Further wrinkles in The Lord of the Rings

Following on from my last post, here’s some more oddities in The Lord of the Rings:

Where are the all people?

From my understanding of history, most areas of our earth that were agriculturally viable we’re populated to some degree, once humans arrived. But most of Middle Earth is inexplicably empty. Even in the Shire, one of the most densely populated places, they didn’t meet a single traveller on the road the whole way to the Brandywine, save for Merry. Most of Eriador is a vast Wilderness. Another example is Rohan: Aragorn/Legolas/Gimli cross this supposedly populated nation without ever bumping into anyone.

This de-population of the world actually works well the first couple of times you read the book. It ensures that each and every person you meet is relevant to the story (with the unfortunate exception of Bombadil). But from about the third reading, you start to notice the emptiness of the place.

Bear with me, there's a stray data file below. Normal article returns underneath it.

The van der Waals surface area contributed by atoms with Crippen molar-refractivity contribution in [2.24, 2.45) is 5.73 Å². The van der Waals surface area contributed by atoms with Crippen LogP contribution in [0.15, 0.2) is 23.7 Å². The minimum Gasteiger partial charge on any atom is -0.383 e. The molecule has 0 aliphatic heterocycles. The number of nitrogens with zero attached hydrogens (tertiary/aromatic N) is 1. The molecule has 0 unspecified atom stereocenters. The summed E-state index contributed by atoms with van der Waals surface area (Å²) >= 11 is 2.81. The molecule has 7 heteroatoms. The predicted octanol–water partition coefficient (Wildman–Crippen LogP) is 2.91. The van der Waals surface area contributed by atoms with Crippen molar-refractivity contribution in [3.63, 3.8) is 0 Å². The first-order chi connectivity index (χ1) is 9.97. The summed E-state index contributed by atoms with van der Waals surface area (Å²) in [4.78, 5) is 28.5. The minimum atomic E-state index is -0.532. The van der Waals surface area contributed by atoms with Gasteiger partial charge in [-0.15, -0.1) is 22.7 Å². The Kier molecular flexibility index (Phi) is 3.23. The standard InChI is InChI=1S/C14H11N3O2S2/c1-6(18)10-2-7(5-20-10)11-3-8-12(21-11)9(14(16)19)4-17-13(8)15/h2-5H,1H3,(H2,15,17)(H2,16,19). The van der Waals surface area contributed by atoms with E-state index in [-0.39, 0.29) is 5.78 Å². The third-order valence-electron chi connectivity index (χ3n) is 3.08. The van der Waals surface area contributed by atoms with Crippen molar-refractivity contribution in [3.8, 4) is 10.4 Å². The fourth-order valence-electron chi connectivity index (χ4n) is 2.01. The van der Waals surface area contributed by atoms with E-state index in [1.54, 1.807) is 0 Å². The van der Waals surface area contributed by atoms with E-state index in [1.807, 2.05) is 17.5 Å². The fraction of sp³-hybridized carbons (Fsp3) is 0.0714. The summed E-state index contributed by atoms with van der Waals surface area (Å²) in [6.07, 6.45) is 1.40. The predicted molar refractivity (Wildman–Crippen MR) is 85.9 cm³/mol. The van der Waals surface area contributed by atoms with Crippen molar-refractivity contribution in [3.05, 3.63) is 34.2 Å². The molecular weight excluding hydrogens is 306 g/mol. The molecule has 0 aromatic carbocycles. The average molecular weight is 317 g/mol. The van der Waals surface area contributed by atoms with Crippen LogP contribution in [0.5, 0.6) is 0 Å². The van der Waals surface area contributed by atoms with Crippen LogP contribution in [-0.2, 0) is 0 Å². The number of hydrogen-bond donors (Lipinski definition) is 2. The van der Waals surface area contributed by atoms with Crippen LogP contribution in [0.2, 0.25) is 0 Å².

…and what do they eat?

Apart from the Shire, the Pelennor Fields, and a tiny bit of land around Isengard, no one in Middle Earth seems to grow any food or plough any fields. Where is the food grown that feeds the household of Rivendell? Or Bree, for that matter.

 

For some absurd reason, I became fascinated by these two flaws in the book while I was recently reading it to my son.

I now have this fantasy (in an alternate lifetime) where I do a machinima [http://en.wikipedia.org/wiki/Machinima] interpretation of the Lord of the Rings – my version. In many ways, it will follow the book’s plotline much more faithfully than Peter Jackson did. But in subtle ways, it will be different: there will be inhabitants, huts, farms, fields. There will be side roads, lanes and paths. Shepherds and livestocks.

And everyone will need to grow, gather or hunt what they eat, somehow. Not just the humans, but subterreaneans like Orcs and Dwarves too. Edible fungi anyone? ~Termite Style~

Even the too-good-for-mortals Elves won’t e able to conjure lembas from starlight. They’ll have to grow Oats, or Barley or Corn, to bake it from. That means they’ll have to keep livestock to plough the earth. And even Arwen’s pretty little hands might occasionally be rostered on for mucking out the oxen’s barn.

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